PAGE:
Customer Betrayal and Retaliation: When Your Best Customers Become Your Worst Enemies
Journal of the Academy of Marketing Science June 2008, Volume 36, Issue 2, pp 247-261
15 Pages Posted: 26 Aug 2014
Date Written: June 1, 2007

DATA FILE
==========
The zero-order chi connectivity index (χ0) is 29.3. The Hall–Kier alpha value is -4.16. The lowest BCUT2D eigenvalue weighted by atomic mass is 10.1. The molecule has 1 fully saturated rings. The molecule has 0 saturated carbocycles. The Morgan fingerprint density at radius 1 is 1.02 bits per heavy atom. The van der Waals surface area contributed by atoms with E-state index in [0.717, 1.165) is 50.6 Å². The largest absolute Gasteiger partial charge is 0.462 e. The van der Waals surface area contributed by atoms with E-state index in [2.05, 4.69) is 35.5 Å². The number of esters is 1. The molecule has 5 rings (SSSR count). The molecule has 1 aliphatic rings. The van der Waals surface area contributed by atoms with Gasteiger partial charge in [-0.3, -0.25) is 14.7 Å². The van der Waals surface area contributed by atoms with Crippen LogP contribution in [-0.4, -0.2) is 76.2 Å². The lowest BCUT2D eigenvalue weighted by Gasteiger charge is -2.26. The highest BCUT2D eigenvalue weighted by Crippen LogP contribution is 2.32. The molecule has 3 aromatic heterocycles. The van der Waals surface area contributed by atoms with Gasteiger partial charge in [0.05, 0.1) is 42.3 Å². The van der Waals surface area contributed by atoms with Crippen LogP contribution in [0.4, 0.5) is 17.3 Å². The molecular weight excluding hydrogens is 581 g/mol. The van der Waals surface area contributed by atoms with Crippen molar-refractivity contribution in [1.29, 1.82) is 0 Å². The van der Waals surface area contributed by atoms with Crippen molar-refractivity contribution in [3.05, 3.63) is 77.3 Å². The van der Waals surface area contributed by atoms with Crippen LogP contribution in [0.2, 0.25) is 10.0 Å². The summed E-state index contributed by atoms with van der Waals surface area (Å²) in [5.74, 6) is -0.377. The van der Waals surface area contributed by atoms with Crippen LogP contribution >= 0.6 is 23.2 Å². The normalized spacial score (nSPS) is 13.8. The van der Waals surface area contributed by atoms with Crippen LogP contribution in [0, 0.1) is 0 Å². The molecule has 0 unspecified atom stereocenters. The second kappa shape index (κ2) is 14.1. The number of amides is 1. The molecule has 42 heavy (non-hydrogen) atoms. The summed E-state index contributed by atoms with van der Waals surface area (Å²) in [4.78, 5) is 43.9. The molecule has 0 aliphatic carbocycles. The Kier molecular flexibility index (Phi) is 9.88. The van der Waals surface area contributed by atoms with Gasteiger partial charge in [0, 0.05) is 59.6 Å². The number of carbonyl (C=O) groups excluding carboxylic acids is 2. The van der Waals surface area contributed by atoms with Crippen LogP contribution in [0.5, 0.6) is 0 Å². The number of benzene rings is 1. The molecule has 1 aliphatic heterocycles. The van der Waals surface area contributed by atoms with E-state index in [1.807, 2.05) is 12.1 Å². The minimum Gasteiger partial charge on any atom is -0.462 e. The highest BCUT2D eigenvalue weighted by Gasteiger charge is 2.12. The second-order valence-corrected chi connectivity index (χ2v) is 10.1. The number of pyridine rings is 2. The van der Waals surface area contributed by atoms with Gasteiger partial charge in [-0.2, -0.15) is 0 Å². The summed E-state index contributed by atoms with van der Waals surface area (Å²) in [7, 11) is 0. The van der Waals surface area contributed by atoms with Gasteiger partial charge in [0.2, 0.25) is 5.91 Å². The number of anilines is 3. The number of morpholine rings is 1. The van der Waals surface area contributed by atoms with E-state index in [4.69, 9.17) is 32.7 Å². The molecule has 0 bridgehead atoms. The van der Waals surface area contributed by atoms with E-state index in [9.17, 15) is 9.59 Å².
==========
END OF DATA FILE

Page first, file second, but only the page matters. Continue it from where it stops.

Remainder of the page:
After a service failure and a poor recovery, what leads loyal customers to try to punish a firm even if there is no material gain for doing so? We propose and test a justice-based model that incorporates perceived betrayal as the means to understand customer retaliation and the "love becomes hate" effect. The results suggest that betrayal is a key motivational force that leads customers to restore fairness by all means possible, including retaliation. In contrast to the majority of findings in the service literature, we propose and find that relationship quality has unfavorable effects on a customer’s response to a service recovery. As a relationship gains in strength, a violation of the fairness norm was found to have a stronger effect on the sense of betrayal experienced by customers. The model was tested on a national sample of airline passengers who complained to a consumer agency after an unsuccessful recovery.
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